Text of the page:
Google's Nexus 10 tablet (£319 for the base 16GB model) is nearly perfect on paper, with the highest resolution screen in the business, a fast processor, the very latest version of Android, and an elegant design. But the sad fact is that it’s not as good as its theoretical billing in practice.
Physical features and battery
Made by Samsung, the company that brought us the excellent Samsung Galaxy Note 10.1, the Nexus 10 is certainly a handsome tablet. It feels like a premium quality device for its £319 basic model price tag. It's an all-black tablet with a glossy front and a comfortable soft-touch back. At 178 x 9 x 264mm (WxDxH), it's a little narrower than the fourth-generation Apple iPad, and at 600 grams it's a hair lighter. It's very similar in size and shape to the Asus Transformer TF700.
The 300 ppi, 2,560 x 1,600 screen is the sharpest tablet screen out there, even besting the iPad's 2,048 x 1,536 Retina display. Although as we'll see below, third-party apps often make very poor use of this gorgeous screen. The display is bracketed by two large, well-spaced stereo speakers, along with a 1.9-megapixel camera, which is placed to encourage you to use this tablet primarily in landscape mode.
The microUSB and headphone jacks are on the left side when you hold the tablet in landscape (see the above image), and the microHDMI jack is on the right (see below). The volume rocker and power button, which are easy to find with your fingers, are on the top panel. There's a docking port on the bottom that can also charge the tablet, but at the moment, there are no docks available for it.
These super-high-resolution tablets typically suffer in the battery life department. I got 5 hours and 9 minutes of video playback with the Nexus 10 switched to full screen brightness. This result fell a bit short of the 5 hours and 36 minutes the fourth-generation Apple iPad scored on the same test, and way short of the 7 hours and 17 minutes turned in by the Asus TF700, with its 1,920 x 1,200 screen. Expect battery life to almost double if you reduce the brightness to half.
The tablet has Wi-Fi 802.11n built in, along with Bluetooth 4.0 for audio devices, mice, keyboards and file transfers, alongside NFC.
Android and Nexus
The primary advantage of a Nexus-branded device is that it should be the first tablet to receive new versions of the Android OS. And indeed, the Nexus 10 has the latest Android version 4.2 on board, the only 10in tablet to do so at the moment.
Jelly Bean 4.2 is a grab bag of new features, including a 360-degree photo panorama mode, Qualcomm's Miracast Wi-Fi display system, built-in malware scanning, and an improved notification centre. If you want to read up more on these, check out our article here. They're all useful, but none of them are exactly must-have features.
The most important feature in Android 4.2, multiuser support, wasn't available on my review tablet, and will be delivered as a software update in the coming days. According to Google, different users will be able to log in and see different home screens, apps, email, photos, and storage. Another attractive feature, lock screen widgets, will display useful information on your lock screen like Windows Phone 8 devices do; that will also come along with this update.
The Nexus 10 uses a Samsung Exynos 5250, 1.7GHz dual-core ARM Cortex-A15 processor. On benchmarks it screamed, delivering the fastest Geekbench scores of any device we've ever tested. Its 2,480 result bested the quad-core LG Optimus G smartphone's 2,129 and the fourth-generation iPad's 1,768. But the Geekbench scores will be meaningless for most people given the Nexus 10's trouble running various apps and games, which we’ll come onto momentarily.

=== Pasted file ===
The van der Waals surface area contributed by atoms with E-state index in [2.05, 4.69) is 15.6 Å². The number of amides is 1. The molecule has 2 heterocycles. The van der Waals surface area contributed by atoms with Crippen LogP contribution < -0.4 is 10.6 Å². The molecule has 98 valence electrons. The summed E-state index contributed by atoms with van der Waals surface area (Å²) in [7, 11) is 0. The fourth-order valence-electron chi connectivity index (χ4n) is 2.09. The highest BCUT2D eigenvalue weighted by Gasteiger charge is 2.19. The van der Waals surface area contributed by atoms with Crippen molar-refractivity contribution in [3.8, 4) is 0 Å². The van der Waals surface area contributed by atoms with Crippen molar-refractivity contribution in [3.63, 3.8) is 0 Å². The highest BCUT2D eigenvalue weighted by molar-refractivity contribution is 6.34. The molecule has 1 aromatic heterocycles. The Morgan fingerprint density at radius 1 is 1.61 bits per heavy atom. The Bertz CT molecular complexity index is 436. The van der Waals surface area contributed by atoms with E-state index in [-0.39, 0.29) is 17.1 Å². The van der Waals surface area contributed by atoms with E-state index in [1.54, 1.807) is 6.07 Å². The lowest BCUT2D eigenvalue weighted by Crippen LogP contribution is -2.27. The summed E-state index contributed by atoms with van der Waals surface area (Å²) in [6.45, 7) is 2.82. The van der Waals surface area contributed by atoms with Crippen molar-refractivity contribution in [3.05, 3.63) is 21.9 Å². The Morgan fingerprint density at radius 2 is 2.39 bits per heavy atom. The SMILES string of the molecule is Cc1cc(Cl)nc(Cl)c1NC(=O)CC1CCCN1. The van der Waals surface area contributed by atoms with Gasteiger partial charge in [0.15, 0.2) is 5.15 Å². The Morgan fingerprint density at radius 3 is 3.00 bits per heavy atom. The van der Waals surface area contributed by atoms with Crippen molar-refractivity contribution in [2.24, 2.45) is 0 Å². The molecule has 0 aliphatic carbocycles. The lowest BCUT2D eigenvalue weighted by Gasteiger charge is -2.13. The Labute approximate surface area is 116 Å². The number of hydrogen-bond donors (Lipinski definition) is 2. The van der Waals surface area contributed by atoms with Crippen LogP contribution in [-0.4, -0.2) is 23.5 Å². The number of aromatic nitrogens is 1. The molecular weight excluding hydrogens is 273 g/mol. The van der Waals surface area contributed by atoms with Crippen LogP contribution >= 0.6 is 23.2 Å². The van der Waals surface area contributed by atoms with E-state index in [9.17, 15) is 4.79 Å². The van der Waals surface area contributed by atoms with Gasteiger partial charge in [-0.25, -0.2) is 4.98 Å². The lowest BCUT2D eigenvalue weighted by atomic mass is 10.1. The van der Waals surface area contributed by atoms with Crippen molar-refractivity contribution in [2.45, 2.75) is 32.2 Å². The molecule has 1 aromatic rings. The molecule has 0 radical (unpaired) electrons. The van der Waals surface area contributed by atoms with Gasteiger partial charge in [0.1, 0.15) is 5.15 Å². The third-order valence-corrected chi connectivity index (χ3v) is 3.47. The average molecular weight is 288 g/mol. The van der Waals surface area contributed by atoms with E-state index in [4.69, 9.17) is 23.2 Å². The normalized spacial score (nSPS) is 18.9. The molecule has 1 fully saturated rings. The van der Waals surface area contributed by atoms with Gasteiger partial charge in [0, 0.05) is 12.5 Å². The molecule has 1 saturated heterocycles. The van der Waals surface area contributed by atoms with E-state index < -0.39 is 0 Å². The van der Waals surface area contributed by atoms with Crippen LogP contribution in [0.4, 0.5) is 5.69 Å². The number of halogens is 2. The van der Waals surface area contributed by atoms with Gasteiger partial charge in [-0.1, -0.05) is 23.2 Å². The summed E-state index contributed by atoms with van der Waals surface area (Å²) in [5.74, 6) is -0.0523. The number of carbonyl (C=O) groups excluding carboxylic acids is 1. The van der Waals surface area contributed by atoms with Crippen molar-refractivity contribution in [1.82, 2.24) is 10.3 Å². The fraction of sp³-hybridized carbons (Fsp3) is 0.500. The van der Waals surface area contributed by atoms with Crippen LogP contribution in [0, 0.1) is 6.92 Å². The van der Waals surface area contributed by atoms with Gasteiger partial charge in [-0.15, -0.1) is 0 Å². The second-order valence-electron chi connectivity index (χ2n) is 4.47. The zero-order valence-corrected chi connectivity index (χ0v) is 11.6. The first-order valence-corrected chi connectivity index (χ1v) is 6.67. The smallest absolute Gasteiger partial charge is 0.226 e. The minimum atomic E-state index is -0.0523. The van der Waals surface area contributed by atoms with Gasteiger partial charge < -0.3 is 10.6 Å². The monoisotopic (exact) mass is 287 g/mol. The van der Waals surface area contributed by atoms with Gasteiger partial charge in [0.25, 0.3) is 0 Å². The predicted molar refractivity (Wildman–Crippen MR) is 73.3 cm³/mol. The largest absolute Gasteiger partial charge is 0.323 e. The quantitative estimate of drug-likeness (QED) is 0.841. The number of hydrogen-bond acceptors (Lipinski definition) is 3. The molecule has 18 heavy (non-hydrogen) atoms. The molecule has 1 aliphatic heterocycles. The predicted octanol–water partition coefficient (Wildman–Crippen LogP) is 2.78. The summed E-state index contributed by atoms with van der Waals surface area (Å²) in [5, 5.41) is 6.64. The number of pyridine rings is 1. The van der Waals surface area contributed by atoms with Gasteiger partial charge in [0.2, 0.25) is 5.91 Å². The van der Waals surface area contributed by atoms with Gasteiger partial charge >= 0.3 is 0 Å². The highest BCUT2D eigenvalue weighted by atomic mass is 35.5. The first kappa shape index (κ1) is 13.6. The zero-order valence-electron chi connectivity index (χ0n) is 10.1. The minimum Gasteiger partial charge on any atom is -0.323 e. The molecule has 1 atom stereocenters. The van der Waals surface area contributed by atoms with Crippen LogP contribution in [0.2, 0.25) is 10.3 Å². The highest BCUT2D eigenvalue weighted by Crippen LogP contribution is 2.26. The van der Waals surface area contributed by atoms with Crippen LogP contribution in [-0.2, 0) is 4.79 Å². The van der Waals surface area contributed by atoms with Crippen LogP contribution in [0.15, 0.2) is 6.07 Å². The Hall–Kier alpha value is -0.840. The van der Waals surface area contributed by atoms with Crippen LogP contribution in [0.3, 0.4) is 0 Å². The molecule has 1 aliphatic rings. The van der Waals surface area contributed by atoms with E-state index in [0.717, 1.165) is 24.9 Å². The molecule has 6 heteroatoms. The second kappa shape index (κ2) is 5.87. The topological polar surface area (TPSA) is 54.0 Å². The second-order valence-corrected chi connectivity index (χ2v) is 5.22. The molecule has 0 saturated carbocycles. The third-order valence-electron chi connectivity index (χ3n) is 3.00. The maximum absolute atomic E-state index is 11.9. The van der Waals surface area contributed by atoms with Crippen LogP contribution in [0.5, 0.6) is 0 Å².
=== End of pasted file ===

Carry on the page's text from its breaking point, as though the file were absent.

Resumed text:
Digging into the Basemark OS benchmark, I started to see the issues that would haunt my Nexus 10 testing. The fast processor did very well on Basemark's system and graphics components, with scores just behind the Optimus G with its quad-core Krait processor. But Basemark's program startup test, which launches the contact book, browser, and Bluetooth, showed a slower result than many top smartphones.
Web browsing speed also didn't measure up to the processor specs. The Nexus 10's Browsermark benchmark result was very good at 156,055, but behind the Galaxy Note 10.1's 167,208, and considerably slower than the iPad 4's 196,803. I found the same difference with real-life web pages. A basket of popular pages loaded in 5.7 seconds on average, making it a fast tablet, but slower than the 5.35 seconds I saw on the iPad 4.
Pushing pixels makes some of the difference. The ultra-high-res screen puts a strain on the processor, which shows in lower on-screen frame rates. This tablet has to push around 4 million pixels, whereas HD-screen phones only have to deal with around a quarter of that. The graphics benchmark Taiji, which simulates a game scene, registered only 26 frames per second where the Optimus G and Google Nexus 4 phones show 53 to 55. The iPad appears to have better graphics hardware overall, even with its 3.1 million pixels to push. The iPad ran the GLBenchmark 2.5 Egypt HD test twice as smoothly as Google’s tablet, generating 52 frames per second to the Nexus 10’s 27 frames per second.
Performance differences were clear both in interactive web pages, which were less responsive on the Nexus, and in the Asphalt 7 and Need for Speed: Most Wanted driving games. Both games had noticeably lower frame rates on the Nexus 10 compared to the iPad 4, and sometimes hastily painted in the background I was looking at while I was driving. On the iPad, backgrounds appeared without having to watch them be painted, as it were.
The Nexus 10 features the latest 5GHz, MIMO Wi-Fi 802.11n. Its wireless performance was considerably faster than Google’s Nexus 7, but not as fast as the fourth-generation iPad. On a 5GHz, high-speed office network, the Nexus 10 averaged an admirable 22.3Mbps down, but the iPad 4 hit 37Mbps down.
During my testing, I encountered several other bugs. Searching and downloading 63 apps to test, the Google Play store crashed twice. At one point my on-screen keyboard devolved into a mosaic of pixels. I also saw an occasional strange graphical stutter or flicker on the screen.
The Android app dilemma
Google continues to claim there's no difference between Android tablet and phone apps, and offers an extremely limited level of help when it comes to locating apps designed for tablets. The Google Play store's "Tablet Spotlight" lists 23 apps and "Staff Picks for Tablets" shows 138.